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Can anyone provide a diffeomorphism between these "spheres": $\mathbb{S}^2$ and $\{(x,y,z)\in \mathbb{R}^3: x^4+y^2+z^2=1\}$?

PS: If you know a result that can solve this problem, I would be glad to know.

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The problem is $sign(x)\sqrt{x}$ and $sign(x)x^2$ are not strictly speaking diffeomorphisms from $[-1,1]$ to $[-1,1]$ since the differential at $x=0$ either does not exist or vanish.

This is fixable by partition of unity. Take the suggested map $g: (x,y,z)\mapsto(sign(x)\sqrt{x},y,z)$ on the domain where $|x|>1/4$.

And on $|x|<1/2$ the projection map $h: (x,r,\theta)\mapsto(x,r'=\sqrt{x^2-x^4+r^2},\theta)$ (here the obvious $(y,z)$ into polar coordinates $(r,\theta)$ is used.)

These two maps can be patched together using a partition of unity $f=\lambda g + (1-\lambda) h$ where $\lambda$ is a smooth function $\lambda:\mathbb{R}^3\rightarrow \mathbb{R}$ such that $\lambda=1$ for $|x|\ge 1/2$, $\lambda=0$ for $|x|\le 1/4$.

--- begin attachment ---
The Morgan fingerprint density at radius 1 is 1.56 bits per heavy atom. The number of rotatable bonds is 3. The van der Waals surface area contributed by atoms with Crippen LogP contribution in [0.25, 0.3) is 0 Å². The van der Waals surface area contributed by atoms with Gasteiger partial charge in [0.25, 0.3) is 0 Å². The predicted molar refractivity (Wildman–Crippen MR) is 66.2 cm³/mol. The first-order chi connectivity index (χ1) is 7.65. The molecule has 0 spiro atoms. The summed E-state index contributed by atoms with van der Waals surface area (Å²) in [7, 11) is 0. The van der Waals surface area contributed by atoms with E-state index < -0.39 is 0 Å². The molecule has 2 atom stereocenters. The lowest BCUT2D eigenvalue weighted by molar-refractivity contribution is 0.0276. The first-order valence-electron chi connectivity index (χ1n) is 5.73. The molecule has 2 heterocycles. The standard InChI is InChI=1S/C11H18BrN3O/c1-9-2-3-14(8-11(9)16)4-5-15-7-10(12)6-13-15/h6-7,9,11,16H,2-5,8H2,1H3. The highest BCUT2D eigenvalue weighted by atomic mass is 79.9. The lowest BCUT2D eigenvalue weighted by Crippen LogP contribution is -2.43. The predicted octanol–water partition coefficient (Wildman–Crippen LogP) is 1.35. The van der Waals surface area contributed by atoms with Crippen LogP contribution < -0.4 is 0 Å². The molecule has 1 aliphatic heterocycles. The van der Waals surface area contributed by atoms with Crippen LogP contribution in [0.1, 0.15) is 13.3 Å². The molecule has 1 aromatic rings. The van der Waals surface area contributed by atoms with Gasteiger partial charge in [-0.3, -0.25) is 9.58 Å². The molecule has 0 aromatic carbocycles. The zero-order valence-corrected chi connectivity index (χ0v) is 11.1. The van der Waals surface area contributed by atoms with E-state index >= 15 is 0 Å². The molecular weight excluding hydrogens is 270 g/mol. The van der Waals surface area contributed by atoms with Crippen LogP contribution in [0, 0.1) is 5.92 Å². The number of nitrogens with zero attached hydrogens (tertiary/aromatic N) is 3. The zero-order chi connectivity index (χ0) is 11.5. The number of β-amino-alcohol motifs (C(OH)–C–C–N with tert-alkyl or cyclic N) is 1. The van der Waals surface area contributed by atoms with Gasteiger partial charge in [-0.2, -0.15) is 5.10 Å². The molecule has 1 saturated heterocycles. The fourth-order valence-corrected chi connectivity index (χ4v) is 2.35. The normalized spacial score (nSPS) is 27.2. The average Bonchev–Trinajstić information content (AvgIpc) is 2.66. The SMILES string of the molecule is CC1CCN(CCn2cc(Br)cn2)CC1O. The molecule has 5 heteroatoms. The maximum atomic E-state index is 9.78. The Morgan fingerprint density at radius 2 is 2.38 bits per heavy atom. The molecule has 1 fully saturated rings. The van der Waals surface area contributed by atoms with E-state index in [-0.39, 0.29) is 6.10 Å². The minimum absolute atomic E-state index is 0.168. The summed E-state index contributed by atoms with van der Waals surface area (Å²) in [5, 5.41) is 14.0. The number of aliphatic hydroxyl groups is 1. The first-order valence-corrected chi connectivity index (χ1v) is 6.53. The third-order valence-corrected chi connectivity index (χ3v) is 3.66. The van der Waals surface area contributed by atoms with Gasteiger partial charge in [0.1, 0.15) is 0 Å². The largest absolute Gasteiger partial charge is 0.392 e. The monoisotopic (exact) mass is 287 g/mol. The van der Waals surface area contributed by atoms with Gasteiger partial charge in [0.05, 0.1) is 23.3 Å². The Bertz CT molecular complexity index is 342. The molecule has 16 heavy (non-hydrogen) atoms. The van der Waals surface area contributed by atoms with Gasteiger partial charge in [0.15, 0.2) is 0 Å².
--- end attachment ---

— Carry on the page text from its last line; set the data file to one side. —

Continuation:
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Could you be clearer it is a bit confuse in first glance! – checkmath May 31 '12 at 2:04
The idea is to define two different maps and patch them together where they do not agree. The map $h$ define a diffeomorphism near the equator, that is, the domain where $|x|<1/2$. The map $g$ define a diffeomorphism around the two poles (away from the equator) where $|x|>1/4$. The smooth function $\lambda$ is then used to 'patch' $g$ and $h$ together and make a complete diffeomorphism $f$ between the two spheres. One can think of $f$ as a weighted average of $h$ and $g$. Hope that helps :) – S.L.H May 31 '12 at 12:03
I got conffused can you write down editing the answer:? – checkmath Jun 2 '12 at 20:13

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